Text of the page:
The stock of Quaker Oats (OAT) has been a terrible laggard, but CEO William Smithburg vowed in late July that he would ``move every mountain,'' to boost its value. Well, one of the mountains to be moved, whispers the chief investment strategist at a New York investment bank, is Gatorade. With sales of $1.2 billion last year, Quaker's Gatorade unit is estimated to be worth $3 billion, or about 23 a share. In 1995, Quaker had sales of $6.3 billion.

According to this banker, a large beverage company has expressed interest in Gatorade to complement its own sports-drink product. In that go-go market, Gatorade is believed to control 80% of sales. Coca-Cola's Powerade and PepsiCo's Allsport are the two other U.S. products in that category.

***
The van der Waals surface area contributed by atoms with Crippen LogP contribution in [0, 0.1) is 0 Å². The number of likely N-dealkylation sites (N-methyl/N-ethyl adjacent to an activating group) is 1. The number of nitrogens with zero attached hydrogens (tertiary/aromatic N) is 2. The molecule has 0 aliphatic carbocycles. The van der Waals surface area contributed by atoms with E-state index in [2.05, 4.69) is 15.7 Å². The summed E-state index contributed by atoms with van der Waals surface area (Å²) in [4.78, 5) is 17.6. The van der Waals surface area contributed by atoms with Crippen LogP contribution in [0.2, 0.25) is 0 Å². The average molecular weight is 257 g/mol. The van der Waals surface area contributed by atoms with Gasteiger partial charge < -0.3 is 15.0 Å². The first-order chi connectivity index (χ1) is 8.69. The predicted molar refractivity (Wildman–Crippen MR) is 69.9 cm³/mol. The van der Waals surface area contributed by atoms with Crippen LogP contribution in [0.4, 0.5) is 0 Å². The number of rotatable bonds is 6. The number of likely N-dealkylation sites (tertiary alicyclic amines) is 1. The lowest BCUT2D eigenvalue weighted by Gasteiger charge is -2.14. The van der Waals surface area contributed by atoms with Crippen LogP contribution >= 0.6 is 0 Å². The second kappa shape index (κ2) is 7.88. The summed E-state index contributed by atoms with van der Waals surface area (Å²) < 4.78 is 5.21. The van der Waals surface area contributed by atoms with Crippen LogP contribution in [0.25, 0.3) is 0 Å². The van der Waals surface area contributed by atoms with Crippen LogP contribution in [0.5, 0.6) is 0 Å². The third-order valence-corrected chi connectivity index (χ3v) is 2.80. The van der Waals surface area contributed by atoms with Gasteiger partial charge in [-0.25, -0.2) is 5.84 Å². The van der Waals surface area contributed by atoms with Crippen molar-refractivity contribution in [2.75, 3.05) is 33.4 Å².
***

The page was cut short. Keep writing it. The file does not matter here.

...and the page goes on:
Quaker has hired a Wall Street law firm and an investment bank to lay the groundwork for the sale, according to the banker. Unloading Gatorade, he adds, is the first move in a series of steps in restructuring Quaker to enhance shareholder value. ``Smithburg is dead serious in seizing this opportunity to shake up the company,'' he says.

Quaker stock has been stuck in the 30s: On Aug. 13, it closed at 31, down from its 52-week high of 375/8. Two years ago, it was trading at 43. Based on its breakup value, says one analyst, Quaker is worth 48 to 50 a share.

Earlier rumors were that Quaker would sell Snapple--acquired in December, 1994, for $1.7 billion--because of poor sales. Quaker may still sell off Snapple, along with Gatorade, the banker says. In the second quarter, sales of Snapple, which produces ready-to-drink tea and fruit drinks, fell 10% behind year-ago results. Quaker has integrated Snapple with Gatorade operations.

Lately, Quaker has also been haunted by disappointing sales in its ready-to-eat cereals, with volume dropping 7% in the second quarter. The drag in sales has prompted a cut in prices. Spokesman Ron Bottrell says that the company doesn't comment on market speculation.



Updated June 14, 1997 by bwwebmaster
Copyright 1996, Bloomberg L.P.
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